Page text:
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This page is devoted to the management of volunteer programs in health care settings.

~September 2011~

Points of View


letter H


Healthcare is a unique business. While people will still get sick and require medical attention, today’s current economic condition often forces people to delay until it is truly serious resulting in exorbitant charges.  And once treated, some of the patients cannot afford to pay for their care.  The new “Value-based Purchasing” aspect of Healthcare reform is  on the horizon and  could result in reduced reimbursements.  It is no wonder that healthcare organizations are looking at ways to trim budgets.  But replacing paid staff with volunteers is very short-sighted.  Add in the union variable and it can be a nightmare.

Fortunately, the healthcare organization where I am employed is a non-union organization.  As the county hospital, the organization wrote off $16M in bad debt last year alone, illustrating the severity of the economic situation.  Judy Lieberman with Taylor Hospital in Ridpley Park, PA and Marsha Shanker from BJC Hospice in St Louis, MO offer the following comments on the issue of supplanting. Mary Kay Hood

1) Is there pressure to use volunteers to do things paid staff did?

Judy Lieberman

I am not sure if you'd say pressure as opposed to more requests for help and expectations that I will get things done for them.

Marsha Shanker

Yes, volunteers in our hospice are expected to pick up more of the office work and responsibilities with patients.  Since we only have 2 chaplains, we are now training "Spiritual Volunteers" so the chaplains are not spread so thin.  (So we do not have to add another one.)  We are also in the midst of asking more volunteers to take on more supervisory role, like being in charge of certain programs when workers are off on weekends and trying to get them to manage other volunteers in their area.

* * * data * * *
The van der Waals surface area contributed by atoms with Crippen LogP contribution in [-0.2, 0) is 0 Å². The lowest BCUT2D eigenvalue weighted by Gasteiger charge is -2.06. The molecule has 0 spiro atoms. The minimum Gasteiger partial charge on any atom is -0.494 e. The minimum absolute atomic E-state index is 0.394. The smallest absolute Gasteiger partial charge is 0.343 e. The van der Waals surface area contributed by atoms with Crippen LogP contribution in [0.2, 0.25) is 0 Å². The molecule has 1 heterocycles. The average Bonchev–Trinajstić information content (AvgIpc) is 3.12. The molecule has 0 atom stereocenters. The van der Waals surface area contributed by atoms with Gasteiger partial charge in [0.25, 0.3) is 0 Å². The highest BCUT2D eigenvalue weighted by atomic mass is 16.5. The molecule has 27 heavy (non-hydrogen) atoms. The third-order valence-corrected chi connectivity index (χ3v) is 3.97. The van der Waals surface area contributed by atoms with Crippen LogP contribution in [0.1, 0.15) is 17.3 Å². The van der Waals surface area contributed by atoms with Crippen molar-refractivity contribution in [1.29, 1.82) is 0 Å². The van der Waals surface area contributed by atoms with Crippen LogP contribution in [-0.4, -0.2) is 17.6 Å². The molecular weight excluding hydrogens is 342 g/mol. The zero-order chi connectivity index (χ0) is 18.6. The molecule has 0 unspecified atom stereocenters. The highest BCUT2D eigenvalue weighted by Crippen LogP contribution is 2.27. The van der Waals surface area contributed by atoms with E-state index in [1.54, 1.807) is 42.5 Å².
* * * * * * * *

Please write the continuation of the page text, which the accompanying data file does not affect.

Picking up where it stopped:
2)  How do you explain supplementing versus supplanting to administrators?

Judy Lieberman

Because many of our jobs here in the hospital are union, I explain that they are opening themselves up for a law suit.  I also decide what is appropriate and what is not.

Marsha Shanker

I am not usually in on those conversations.

3) How are volunteers responding to replacing staff?

Judy Lieberman

Many think some jobs are for staff and will not assist.

Marsha Shanker

We used to be able to offer housekeeping services to patients and their families from paid individuals.  Most of our volunteers will NOT do that.  They said they do not want to be maids.  Many come in to help in the office more because they see their two volunteer coordinators “blown away.”

4) How are other paid staff responding to volunteers doing what paid staff did?


Judy Lieberman

Grateful for the help.

Marsha Shanker

I really do not see that most of the staff get it yet since the organization has been calling it downsizing.

5) How has it impacted your ability to carry out the duties of administrator of volunteers?